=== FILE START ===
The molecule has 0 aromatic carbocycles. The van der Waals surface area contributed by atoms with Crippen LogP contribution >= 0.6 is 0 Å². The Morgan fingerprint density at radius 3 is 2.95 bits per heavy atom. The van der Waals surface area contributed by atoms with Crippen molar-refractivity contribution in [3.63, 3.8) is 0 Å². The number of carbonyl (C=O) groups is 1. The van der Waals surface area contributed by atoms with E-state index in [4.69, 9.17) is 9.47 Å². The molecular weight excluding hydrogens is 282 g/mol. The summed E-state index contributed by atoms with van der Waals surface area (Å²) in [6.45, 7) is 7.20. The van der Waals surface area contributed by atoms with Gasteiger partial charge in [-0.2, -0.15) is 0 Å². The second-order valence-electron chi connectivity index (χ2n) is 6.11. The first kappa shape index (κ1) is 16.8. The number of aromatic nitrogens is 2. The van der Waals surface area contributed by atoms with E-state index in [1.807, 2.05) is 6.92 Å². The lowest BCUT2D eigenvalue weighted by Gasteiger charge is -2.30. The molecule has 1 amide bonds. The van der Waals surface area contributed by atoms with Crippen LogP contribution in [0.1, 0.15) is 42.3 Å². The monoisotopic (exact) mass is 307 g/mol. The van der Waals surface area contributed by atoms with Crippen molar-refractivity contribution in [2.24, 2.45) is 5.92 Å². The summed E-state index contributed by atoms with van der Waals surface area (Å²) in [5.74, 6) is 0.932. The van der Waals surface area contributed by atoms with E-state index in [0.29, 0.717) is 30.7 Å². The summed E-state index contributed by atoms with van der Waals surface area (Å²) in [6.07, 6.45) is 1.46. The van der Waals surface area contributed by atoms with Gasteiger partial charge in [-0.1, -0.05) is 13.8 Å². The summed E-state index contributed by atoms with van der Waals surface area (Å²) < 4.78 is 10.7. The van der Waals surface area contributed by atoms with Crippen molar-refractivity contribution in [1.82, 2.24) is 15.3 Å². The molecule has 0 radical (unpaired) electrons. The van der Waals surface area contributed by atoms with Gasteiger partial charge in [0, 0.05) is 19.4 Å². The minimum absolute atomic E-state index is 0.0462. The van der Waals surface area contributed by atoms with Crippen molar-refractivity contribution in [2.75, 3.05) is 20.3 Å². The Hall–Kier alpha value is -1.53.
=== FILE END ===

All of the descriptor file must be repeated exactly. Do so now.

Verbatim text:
The molecule has 0 aromatic carbocycles. The van der Waals surface area contributed by atoms with Crippen LogP contribution >= 0.6 is 0 Å². The Morgan fingerprint density at radius 3 is 2.95 bits per heavy atom. The van der Waals surface area contributed by atoms with Crippen molar-refractivity contribution in [3.63, 3.8) is 0 Å². The number of carbonyl (C=O) groups is 1. The van der Waals surface area contributed by atoms with E-state index in [4.69, 9.17) is 9.47 Å². The molecular weight excluding hydrogens is 282 g/mol. The summed E-state index contributed by atoms with van der Waals surface area (Å²) in [6.45, 7) is 7.20. The van der Waals surface area contributed by atoms with Gasteiger partial charge in [-0.2, -0.15) is 0 Å². The second-order valence-electron chi connectivity index (χ2n) is 6.11. The first kappa shape index (κ1) is 16.8. The number of aromatic nitrogens is 2. The van der Waals surface area contributed by atoms with E-state index in [1.807, 2.05) is 6.92 Å². The lowest BCUT2D eigenvalue weighted by Gasteiger charge is -2.30. The molecule has 1 amide bonds. The van der Waals surface area contributed by atoms with Crippen LogP contribution in [0.1, 0.15) is 42.3 Å². The monoisotopic (exact) mass is 307 g/mol. The van der Waals surface area contributed by atoms with Crippen molar-refractivity contribution in [2.24, 2.45) is 5.92 Å². The summed E-state index contributed by atoms with van der Waals surface area (Å²) in [5.74, 6) is 0.932. The van der Waals surface area contributed by atoms with E-state index in [0.29, 0.717) is 30.7 Å². The summed E-state index contributed by atoms with van der Waals surface area (Å²) in [6.07, 6.45) is 1.46. The van der Waals surface area contributed by atoms with Gasteiger partial charge in [-0.1, -0.05) is 13.8 Å². The summed E-state index contributed by atoms with van der Waals surface area (Å²) < 4.78 is 10.7. The van der Waals surface area contributed by atoms with Crippen molar-refractivity contribution in [1.82, 2.24) is 15.3 Å². The molecule has 0 radical (unpaired) electrons. The van der Waals surface area contributed by atoms with Gasteiger partial charge in [0, 0.05) is 19.4 Å². The minimum absolute atomic E-state index is 0.0462. The van der Waals surface area contributed by atoms with Crippen molar-refractivity contribution in [2.75, 3.05) is 20.3 Å². The Hall–Kier alpha value is -1.53.